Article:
Virginia is now a solidly blue state, the most progressive in the Old South. The death penalty is gone; the minimum wage is up; the COVID response has been among the best in the nation. If the Woke had had their way, Trumpian Kirk Cox would still be governor, finishing out Northam’s term that expires later this year. People who are alive now would likely otherwise be dead. Only someone completely unconcerned with the lives of the marginalized and the poor (such as those on death row!) could claim it would be “worth it” to have Cox rather than Northam, Fairfax, or Herring.
Contrast all this progress with the case of Katie Hill, the intensely charismatic Democrat from the Los Angeles suburbs who was elected to Congress in 2018 – and forced out just months later, after it was revealed that she had had an affair with a staffer. Hill was a victim of revenge porn by her ex-husband, but the prigs and prudes on the left were adamant she had to go; sexual relationships with subordinates could not be tolerated. Despite pleas from party moderates to stay, Hill could not resist the overwhelming pressure from the left to resign.
The seat Hill represented? Now held by conservative Republican Mike Garcia, who has stood with President Trump and declared the 2020 election results to be fraudulent. For the people of Hill’s district, the left’s ruthless focus on moral blamelessness has had real, harmful consequences. Worth it? Not if you’re a progressive who lives there.
Northam, Fairfax, and Herring survived because of a particularly odd (and for their sakes, fortuitous) set of circumstances. But survive they did, and a good thing too. They weathered intense criticism, they endured mockery, and they pushed back against the warning that by refusing to resign, they were hurting the party and the principles they claimed to represent. Northam, Fairfax, and Herring dared to believe that the voters were savvy enough to accept human imperfections, even if those imperfections include past instances of bigotry and sexual misconduct. They declared that they were all changed men, and that they could serve the public best not by slinking away in shame but by declaring that an unpleasant past need not be an impediment to valuable, useful public service.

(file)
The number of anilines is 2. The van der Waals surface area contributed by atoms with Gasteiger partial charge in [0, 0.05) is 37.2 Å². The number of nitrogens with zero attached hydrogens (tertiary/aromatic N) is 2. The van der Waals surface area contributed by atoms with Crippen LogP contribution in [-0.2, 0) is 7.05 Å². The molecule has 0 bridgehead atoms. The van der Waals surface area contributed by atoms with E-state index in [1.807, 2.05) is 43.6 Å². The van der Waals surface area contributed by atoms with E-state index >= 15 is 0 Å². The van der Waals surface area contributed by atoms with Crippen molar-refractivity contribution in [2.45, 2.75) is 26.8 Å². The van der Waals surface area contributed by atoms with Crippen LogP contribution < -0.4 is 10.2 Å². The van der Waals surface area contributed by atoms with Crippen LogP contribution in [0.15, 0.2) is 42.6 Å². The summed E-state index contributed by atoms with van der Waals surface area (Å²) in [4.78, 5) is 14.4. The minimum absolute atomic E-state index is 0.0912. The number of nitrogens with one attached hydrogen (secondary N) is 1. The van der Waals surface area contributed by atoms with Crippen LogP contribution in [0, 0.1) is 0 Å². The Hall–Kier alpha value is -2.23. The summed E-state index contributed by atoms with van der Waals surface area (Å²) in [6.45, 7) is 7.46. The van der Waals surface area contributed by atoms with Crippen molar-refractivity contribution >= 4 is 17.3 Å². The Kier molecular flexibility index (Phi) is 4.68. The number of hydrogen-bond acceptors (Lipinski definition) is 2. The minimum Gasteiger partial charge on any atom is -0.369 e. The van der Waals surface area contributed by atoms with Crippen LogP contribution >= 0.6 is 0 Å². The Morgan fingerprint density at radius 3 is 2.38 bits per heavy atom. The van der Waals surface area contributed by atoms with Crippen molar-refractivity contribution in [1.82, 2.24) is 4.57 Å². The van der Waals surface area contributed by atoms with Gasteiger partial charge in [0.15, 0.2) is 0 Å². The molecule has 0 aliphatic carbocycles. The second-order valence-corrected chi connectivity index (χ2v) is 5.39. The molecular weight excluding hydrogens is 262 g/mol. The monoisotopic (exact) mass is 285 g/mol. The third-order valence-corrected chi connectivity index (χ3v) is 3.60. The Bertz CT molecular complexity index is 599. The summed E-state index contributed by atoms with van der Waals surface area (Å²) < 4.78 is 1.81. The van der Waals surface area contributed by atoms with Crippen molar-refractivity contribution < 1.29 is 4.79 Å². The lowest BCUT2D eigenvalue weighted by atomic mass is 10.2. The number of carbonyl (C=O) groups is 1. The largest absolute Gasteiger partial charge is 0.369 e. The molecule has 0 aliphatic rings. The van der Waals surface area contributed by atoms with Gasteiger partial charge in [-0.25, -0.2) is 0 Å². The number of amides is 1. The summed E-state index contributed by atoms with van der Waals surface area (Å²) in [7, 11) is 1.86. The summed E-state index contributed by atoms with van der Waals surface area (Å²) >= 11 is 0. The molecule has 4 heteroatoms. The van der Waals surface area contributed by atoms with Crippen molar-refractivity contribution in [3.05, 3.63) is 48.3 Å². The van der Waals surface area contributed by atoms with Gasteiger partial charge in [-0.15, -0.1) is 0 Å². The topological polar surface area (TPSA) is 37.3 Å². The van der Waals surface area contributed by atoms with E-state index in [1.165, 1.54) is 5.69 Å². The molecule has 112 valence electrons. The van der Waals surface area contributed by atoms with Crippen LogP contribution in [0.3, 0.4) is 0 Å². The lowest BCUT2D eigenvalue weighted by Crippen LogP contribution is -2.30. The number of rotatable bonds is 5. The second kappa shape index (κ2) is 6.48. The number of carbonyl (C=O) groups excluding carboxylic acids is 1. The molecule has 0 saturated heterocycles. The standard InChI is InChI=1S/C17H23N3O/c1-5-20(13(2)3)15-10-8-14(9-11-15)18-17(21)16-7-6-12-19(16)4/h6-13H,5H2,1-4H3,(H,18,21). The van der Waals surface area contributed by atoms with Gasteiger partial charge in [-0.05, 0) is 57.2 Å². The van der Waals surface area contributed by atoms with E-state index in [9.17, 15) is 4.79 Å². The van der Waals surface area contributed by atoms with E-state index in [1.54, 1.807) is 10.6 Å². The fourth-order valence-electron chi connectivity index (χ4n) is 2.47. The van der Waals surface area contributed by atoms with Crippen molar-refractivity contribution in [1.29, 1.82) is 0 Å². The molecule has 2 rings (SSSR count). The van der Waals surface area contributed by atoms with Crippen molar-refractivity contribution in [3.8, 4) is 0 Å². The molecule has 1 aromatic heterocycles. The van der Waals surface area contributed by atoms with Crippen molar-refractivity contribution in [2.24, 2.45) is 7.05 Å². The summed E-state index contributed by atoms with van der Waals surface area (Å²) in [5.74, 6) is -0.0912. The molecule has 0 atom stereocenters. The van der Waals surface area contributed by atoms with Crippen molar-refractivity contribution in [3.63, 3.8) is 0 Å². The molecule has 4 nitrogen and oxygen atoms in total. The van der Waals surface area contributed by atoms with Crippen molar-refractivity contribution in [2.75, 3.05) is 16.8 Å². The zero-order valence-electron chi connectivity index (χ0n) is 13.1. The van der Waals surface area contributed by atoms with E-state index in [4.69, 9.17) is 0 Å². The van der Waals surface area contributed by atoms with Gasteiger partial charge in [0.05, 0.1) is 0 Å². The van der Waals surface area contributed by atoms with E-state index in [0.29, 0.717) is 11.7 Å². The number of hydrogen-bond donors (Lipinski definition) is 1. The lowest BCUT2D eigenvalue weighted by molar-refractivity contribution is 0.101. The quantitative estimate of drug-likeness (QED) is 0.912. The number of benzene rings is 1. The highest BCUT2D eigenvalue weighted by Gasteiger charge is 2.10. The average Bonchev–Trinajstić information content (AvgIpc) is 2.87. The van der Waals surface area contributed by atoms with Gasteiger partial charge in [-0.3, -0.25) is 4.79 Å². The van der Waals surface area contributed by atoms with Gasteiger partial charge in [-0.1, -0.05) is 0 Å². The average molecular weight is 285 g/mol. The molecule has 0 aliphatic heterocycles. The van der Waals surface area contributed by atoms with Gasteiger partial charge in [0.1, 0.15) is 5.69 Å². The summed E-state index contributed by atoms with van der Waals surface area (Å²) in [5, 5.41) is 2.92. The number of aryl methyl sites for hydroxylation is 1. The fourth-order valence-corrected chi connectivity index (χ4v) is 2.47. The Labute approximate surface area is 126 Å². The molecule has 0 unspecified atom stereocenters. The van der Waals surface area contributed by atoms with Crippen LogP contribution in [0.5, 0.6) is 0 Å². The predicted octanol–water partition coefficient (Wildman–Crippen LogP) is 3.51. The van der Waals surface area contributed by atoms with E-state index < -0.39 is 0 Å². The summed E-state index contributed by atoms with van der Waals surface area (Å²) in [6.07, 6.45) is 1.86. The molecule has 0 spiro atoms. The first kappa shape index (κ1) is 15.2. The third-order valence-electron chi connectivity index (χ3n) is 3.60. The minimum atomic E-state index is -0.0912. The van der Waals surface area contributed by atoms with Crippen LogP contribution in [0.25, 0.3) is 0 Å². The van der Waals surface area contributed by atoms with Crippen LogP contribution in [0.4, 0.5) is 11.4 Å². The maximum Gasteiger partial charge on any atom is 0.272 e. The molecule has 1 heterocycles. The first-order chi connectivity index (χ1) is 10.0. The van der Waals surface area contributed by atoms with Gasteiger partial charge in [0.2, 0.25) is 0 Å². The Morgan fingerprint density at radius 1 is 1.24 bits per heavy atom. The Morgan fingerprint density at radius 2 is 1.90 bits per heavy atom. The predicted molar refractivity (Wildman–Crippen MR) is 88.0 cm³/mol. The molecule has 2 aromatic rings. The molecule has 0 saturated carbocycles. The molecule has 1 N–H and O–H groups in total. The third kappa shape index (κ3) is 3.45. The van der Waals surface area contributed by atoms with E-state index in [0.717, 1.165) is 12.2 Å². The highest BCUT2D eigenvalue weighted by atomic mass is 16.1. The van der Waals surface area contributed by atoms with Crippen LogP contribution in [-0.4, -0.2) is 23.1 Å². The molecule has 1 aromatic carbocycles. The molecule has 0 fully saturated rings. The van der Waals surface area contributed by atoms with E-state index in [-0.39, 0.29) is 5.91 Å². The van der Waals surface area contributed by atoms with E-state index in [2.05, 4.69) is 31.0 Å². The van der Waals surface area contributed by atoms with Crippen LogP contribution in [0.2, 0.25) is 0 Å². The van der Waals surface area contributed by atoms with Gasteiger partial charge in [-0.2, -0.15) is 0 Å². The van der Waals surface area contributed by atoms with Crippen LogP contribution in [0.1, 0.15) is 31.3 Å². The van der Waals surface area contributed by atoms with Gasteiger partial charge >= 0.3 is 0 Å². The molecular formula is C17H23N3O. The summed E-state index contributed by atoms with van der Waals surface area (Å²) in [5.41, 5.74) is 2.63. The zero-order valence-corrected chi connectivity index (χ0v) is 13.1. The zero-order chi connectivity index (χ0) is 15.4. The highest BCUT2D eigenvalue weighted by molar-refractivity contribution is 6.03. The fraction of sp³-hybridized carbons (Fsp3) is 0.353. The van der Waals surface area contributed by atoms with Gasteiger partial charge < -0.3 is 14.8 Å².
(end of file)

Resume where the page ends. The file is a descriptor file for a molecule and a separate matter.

There are no perfect leaders, no perfect people. We are all shades of gray, and no adult reaches maturity without having done or said something that would be disqualifying if it were made known to the world. We can push for a fairer world, a safer world, a more just world and we can do so with imperfect leaders. Thomas Merton, the great mystic and theologian (and a man who knew what it was to give into temptation), famously remarked, “God writes straight with crooked lines.”
We are fools if we demand to be led by the blameless. There may or may not be a God, but the story of American progress will be written by the crooked, because crooked is all we have and all we are.
And the next time a politician finds himself or herself in hot water, may they look to the Virginia example and find the courage to stay.